New Tombs Depict Elite’s Dream World : Egypt: Crypts for Pharaonic officials were more like museums than burial chambers. The fine paintings found there also revealed farming and other scenes of daily life.
Two belong to high priests, others to a construction chief, a butcher and a barber. Over there rested brothers who cleaned the Pharaoh’s knees.
They are Egypt’s newest tourist attractions: seven tombs of Pharaonic officials separated by 1,000 years.
Three were gouged from the rocky desert hillsides of Luxor’s west bank, among the Tombs of the Nobles. The others are in Sakkara, an ancient burial ground 17 miles south of Cairo and the Giza Pyramids.
Officials say the restored tombs include some of the most spectacular scenes of Pharaonic Egypt’s daily life found among the thousands of tombs excavated over the centuries.
Until recently, all seven were closed to tourists.
Antiquities chairman Ibrahim Bakr described those at Luxor, opened in April, as “more like wonderful, colored museums than tombs.”
Excavators working on a hillside dotted with tombs removed tons of rubble last winter to get to the Luxor tombs.
They date from the illustrious 18th Dynasty, which began 3,500 years ago, lasted almost 250 years and produced some of the most famous Pharaohs. Among them were the warrior Pharaoh Tuthmosis III, the queen-turned-Pharaoh Hatshepsut and Tutankhamen, the boy Pharaoh.
The three tombs were burial places for the high priests Userhap, who served Tuthmosis I, and Khons, whose Pharaoh was Tuthmosis III, and for an early 18th-Dynasty construction foreman named Benya.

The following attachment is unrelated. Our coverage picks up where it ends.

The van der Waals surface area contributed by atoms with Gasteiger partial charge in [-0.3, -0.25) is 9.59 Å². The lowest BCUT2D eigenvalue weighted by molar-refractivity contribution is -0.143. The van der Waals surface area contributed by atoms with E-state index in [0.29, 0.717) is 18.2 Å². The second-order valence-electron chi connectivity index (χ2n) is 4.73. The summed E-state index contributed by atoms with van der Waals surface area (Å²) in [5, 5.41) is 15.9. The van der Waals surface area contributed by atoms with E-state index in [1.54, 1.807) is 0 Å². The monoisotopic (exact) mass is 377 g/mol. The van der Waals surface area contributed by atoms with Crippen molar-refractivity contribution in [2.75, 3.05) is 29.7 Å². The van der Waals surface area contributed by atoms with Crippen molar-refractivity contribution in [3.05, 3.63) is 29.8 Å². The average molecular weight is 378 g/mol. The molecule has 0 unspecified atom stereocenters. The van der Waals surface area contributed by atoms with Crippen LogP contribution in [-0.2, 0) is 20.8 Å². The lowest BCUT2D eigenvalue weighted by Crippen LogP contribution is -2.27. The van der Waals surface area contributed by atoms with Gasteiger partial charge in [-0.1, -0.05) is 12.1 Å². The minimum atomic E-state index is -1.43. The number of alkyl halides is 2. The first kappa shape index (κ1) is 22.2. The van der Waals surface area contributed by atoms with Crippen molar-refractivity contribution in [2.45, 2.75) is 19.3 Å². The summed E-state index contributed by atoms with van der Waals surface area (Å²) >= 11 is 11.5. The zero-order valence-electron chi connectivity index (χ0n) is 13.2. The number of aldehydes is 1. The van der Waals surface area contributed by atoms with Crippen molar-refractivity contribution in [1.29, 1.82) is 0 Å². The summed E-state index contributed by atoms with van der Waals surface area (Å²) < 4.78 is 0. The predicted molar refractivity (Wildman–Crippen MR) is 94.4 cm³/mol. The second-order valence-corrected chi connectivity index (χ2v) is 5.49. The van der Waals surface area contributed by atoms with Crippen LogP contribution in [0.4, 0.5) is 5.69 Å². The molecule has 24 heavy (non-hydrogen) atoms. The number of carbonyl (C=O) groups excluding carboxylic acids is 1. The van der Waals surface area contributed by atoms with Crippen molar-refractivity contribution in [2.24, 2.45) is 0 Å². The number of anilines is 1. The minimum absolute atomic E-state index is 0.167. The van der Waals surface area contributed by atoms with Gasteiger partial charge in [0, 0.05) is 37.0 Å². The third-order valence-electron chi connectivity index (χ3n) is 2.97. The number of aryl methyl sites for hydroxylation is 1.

Brightly colored paintings, filled with detail and feeling, cover the chamber walls.
Perhaps the most elaborate is Userhap’s tomb. His artists used blues and oranges for the dominant scene: spirits of the priest and his wife portrayed as human-headed birds perched on branches of a sycamore tree.
Mohammed Saghir, antiquities chief at Luxor, said the tombs were opened not only to display their beauty, but also to offer tourists more to see, and to help other monuments in the process.
“We’re trying to keep everybody from visiting the same tombs at the same time,” he said. “By opening new sites, we can close tombs to let them breathe. And, hopefully, tourists will decide to stay longer.”
About two dozen tombs on Luxor’s west bank normally are open to tourists.
Some, for kings and queens, contain religious scenes. Others were built by officials whose work pleased their Pharaohs so much they were allowed the bonus of ornate tombs.
Throughout Pharaonic history, tombs of officials displayed advanced artistic creativity, especially in scenes of everyday life.
Wall paintings portray farming, vineyards and winemaking, herding, hunting and fishing. There are dancing girls, tradesmen, scribes and craftsmen, domestic life and religious themes.
Some of the scenes still are duplicated in the Egyptian countryside.
Sakkara’s tombs contain some of the greatest surviving scenes of daily life, carved a millennium before Luxor’s monuments, and the four new ones are among the best.
The tombs of the two knee-cleaning brothers date from the Fifth Dynasty Pharaoh Neuserre Izi, who reigned 34 years and died in 2392 BC.
Reliefs describe their jobs as keeping the Pharaoh’s knees and fingernails clean, either by doing the job themselves or supervising others. The tombs also contain scenes of boating and fishing, perhaps in memory of sporting days on the Nile.
In the butcher’s tomb are scenes of cattle and meat processing, and splendid ones of farming, fishing and wildlife.
Gorgeous scenes of bird hunting and nesting adorn the tomb of the official in charge of cutting the Pharaoh’s hair. It is called Tomb of the Birds.
Zahi Hawass, head of antiquities for the pyramids and Sakkara, said Egyptologists always wanted to see the barber’s tomb because of its beauty, but it was too fragile for tourists until restoration was completed last year.